After asking nine children on her computer screen to retrieve a piece of paper and something to draw with, Charu Balamurugan explains the class’ next lesson.

“We’re going to listen to parts from each of these three different songs,” Balamurugan says, “and you’re going to use … different types of lines [or drawings] to show how it makes you feel; the emotions you feel.”

A few moments later, when Balamurugan plays the first song, Peter Schmalfuss’s version of “Clair De Lune,” the children put their heads down and draw images that pop into their minds.

By the time Balamurugan has streamed three classical songs during this Zoom class on a Friday evening in late August, the kids’ papers feature drawings of watermelon, roller coasters, chocolate bars, sunsets, cupcakes, pumpkin patches and Snoopy.

Los Angeles high school students Balamurugan and Katheryn Williams created this class, Music for Milestones, to provide local children a creative outlet through music. The free Zoom classes give children a chance to socialize and clear their minds at a time when they’re usually stuck in their homes during the coronavirus pandemic.

“The most meaningful part about all of this is getting to see the kids smile every single class and the joy on their faces,” Williams said. “That was our goal, just getting these kids to have a sense of normalcy and joy during all of this craziness. Having this time period … where they can have some fun and see other kids’ faces and play with other kids, that’s just awesome.”

Balamurugan and Williams, who are 17 and rising seniors at University High School Charter, bonded over music.

Balamurugan began playing the piano at age 6. She went through hour-long practices almost every day and partook in local competitions. Balamurugan enjoyed playing waltz, but she also liked performing pop songs to energize family and friends. Playing the piano would boost her family members’ spirits after they returned from work.

In high school, the piano became more of a creative outlet for Balamurugan as she realized how composers deliver a story or message through their performances. She taught piano to family friends who had money for lessons, but she wanted to reach those who didn’t.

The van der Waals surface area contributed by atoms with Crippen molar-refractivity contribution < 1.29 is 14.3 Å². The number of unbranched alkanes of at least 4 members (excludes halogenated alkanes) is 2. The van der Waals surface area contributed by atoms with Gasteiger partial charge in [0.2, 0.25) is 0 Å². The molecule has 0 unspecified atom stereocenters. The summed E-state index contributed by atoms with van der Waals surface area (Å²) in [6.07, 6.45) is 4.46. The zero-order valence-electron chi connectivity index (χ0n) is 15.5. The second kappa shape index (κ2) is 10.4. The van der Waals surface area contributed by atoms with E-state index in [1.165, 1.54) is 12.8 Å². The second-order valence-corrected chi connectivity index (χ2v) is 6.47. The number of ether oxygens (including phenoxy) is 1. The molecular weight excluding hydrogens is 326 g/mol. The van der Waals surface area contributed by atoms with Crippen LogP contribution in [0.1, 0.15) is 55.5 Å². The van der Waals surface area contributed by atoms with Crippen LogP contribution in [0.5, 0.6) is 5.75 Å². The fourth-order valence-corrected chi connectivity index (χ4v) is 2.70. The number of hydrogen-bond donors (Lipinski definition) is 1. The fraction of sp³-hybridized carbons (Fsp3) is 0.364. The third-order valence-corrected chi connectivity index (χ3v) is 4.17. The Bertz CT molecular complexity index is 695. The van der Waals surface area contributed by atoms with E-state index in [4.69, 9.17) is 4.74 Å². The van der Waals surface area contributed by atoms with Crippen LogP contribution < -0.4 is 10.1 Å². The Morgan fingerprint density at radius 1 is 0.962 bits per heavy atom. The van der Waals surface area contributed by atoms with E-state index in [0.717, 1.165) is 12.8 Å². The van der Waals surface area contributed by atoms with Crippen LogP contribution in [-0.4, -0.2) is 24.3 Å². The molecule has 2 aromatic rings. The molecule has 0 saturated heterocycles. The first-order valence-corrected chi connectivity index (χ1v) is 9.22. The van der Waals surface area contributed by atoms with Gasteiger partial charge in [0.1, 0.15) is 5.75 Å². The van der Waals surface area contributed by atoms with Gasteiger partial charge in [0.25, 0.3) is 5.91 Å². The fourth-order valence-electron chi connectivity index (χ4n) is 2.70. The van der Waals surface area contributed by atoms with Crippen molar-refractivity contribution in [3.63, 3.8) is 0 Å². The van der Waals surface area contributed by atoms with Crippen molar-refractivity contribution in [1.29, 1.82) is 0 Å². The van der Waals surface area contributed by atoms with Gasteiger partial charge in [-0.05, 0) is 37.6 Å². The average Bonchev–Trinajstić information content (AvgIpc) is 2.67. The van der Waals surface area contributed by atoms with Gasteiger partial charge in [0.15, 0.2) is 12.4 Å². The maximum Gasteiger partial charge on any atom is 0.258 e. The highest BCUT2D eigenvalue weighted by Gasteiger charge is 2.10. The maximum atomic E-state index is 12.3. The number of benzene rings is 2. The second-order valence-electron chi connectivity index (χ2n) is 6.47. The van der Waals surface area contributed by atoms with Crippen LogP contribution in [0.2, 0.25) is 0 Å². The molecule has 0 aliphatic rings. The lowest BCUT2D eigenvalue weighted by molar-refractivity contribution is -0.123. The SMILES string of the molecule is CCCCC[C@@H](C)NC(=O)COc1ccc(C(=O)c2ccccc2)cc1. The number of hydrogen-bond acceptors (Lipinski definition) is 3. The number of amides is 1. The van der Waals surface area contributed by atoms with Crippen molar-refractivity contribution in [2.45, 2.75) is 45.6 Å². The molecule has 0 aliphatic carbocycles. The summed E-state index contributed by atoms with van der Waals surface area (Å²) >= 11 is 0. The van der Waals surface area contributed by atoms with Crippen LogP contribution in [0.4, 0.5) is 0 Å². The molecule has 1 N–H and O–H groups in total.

Meanwhile, music was a driver in Williams, improving her state of mind. When she was 9, she lost motivation to pursue goals in and outside of school. She felt angry at the world.

Around that time, Williams’s grandmother, Delmy Lopez, played her “Esta Vida” by Jorge Celedón — a song that preaches appreciating the small pleasures in life. That song changed her perspective, and the next day she signed up for her school’s band, learning the bass, guitar and drums. She later gained the confidence to try out for the school’s basketball team.

In December, Balamurugan and Williams attended a meeting at their school about the Dragon Kim Foundation, which offers a fellowship program that provides $5,000 to a handful of California teenagers, helping jump-start programs they aim to form in their communities. A few days later at their school’s basketball practice, Balamurugan and Williams looked at each other while running suicide sprints and knew what each other was thinking: They wanted to team up to create a music program.

They decided they would teach music to children around the Los Angeles area. They would create a free workbook for the class and use the grant they’d receive to purchase keyboards for the children participating.

The fellowship accepted them in February. Williams couldn’t stop screaming on the bus to school when she received the news at 7 a.m.

“We just bonded on our experiences on music and how they’ve really acted as a milestone in our lives,” Balamurugan said. “Katheryn is an amazing public speaker and has such an affable personality, and with me taking the reins on the organizational aspects, we played on each other’s strengths.”

Balamurugan and Williams handed out keyboards and workbooks to children at a local music academy. The original plan was for the hour-long classes to occur in-person, but they shifted to Zoom when the pandemic arrived.

Online classes have allowed Balamurugan and Williams to expand their reach, as families have inquired about joining from multiple states. While interest was scarce at first, about 20 children now participate in their classes. Balamurugan and Williams go over the basics of music notes and tempos, give instructions on how to play the piano and suggest how to use music to improve one’s mind-set. They also bring on guests for question-and-answer sessions.

The majority of composers are men, and Balamurugan and Williams are proud to inspire children by showing them women of color can create and teach music, too.

“We want kids to know that through all your struggles, through anything that you’re facing,” Williams said, “music can be an outlet and it can give you personal strength.”

Dustin Phan, an 11-year-old in Orange County, Calif., has always been interested in music. When he was 5 years old, his mother, Yen Tran, taught him to play “Ode to Joy” on the piano. He began piano lessons shortly before they were canceled because of the coronavirus outbreak. Without structure, he spent most of his days playing the video game Minecraft.

But Music for Milestones has allowed him to explore his passion for music again.

“During the pandemic, since people are socially distancing and all,” Phan said, “I haven’t been able to see any of my friends lately, so it’s nice to socialize.”

After every kid had presented his or her drawing at the end of that Music for Milestones class in late August, Balamurugan reminded them there’d be another class the next evening. Their guests would be saxophone players who perform music from the movie “Tangled.”

“You guys always love when they play Disney songs. Are you guys excited?,” said Balamurugan, as two girls rocked around in their seats with smiles.